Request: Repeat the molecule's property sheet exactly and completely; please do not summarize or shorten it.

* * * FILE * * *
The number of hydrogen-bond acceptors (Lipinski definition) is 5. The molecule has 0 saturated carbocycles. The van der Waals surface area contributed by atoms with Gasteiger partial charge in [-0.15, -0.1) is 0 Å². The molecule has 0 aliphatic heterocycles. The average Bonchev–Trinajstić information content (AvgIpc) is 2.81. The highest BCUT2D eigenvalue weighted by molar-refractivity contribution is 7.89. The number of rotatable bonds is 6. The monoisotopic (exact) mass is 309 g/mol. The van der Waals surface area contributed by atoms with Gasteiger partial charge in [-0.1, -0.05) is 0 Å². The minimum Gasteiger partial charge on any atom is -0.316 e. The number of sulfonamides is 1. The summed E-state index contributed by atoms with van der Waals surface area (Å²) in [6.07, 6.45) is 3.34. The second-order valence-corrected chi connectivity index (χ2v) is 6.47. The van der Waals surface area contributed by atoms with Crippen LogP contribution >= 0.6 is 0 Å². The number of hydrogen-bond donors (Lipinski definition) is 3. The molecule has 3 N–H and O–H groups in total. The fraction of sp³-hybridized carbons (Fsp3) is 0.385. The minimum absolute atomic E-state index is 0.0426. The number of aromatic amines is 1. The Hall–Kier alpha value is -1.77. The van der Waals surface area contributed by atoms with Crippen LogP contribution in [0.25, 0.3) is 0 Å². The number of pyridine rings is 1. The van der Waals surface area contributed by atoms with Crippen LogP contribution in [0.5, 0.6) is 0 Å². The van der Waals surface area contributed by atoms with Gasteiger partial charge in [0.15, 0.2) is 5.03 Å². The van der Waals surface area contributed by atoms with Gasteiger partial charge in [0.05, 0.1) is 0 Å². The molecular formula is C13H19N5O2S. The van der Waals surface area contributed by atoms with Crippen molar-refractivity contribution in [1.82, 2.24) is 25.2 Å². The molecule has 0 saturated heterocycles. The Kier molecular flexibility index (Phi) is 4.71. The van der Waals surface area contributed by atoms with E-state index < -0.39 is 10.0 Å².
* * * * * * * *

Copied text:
The number of hydrogen-bond acceptors (Lipinski definition) is 5. The molecule has 0 saturated carbocycles. The van der Waals surface area contributed by atoms with Gasteiger partial charge in [-0.15, -0.1) is 0 Å². The molecule has 0 aliphatic heterocycles. The average Bonchev–Trinajstić information content (AvgIpc) is 2.81. The highest BCUT2D eigenvalue weighted by molar-refractivity contribution is 7.89. The number of rotatable bonds is 6. The monoisotopic (exact) mass is 309 g/mol. The van der Waals surface area contributed by atoms with Gasteiger partial charge in [-0.1, -0.05) is 0 Å². The minimum Gasteiger partial charge on any atom is -0.316 e. The number of sulfonamides is 1. The summed E-state index contributed by atoms with van der Waals surface area (Å²) in [6.07, 6.45) is 3.34. The second-order valence-corrected chi connectivity index (χ2v) is 6.47. The van der Waals surface area contributed by atoms with Crippen LogP contribution >= 0.6 is 0 Å². The number of hydrogen-bond donors (Lipinski definition) is 3. The molecule has 3 N–H and O–H groups in total. The fraction of sp³-hybridized carbons (Fsp3) is 0.385. The minimum absolute atomic E-state index is 0.0426. The number of aromatic amines is 1. The Hall–Kier alpha value is -1.77. The van der Waals surface area contributed by atoms with Crippen LogP contribution in [0.25, 0.3) is 0 Å². The number of pyridine rings is 1. The van der Waals surface area contributed by atoms with Crippen LogP contribution in [0.5, 0.6) is 0 Å². The van der Waals surface area contributed by atoms with Gasteiger partial charge in [0.15, 0.2) is 5.03 Å². The van der Waals surface area contributed by atoms with Gasteiger partial charge in [0.05, 0.1) is 0 Å². The molecular formula is C13H19N5O2S. The van der Waals surface area contributed by atoms with Crippen molar-refractivity contribution in [1.82, 2.24) is 25.2 Å². The molecule has 0 saturated heterocycles. The Kier molecular flexibility index (Phi) is 4.71. The van der Waals surface area contributed by atoms with E-state index < -0.39 is 10.0 Å².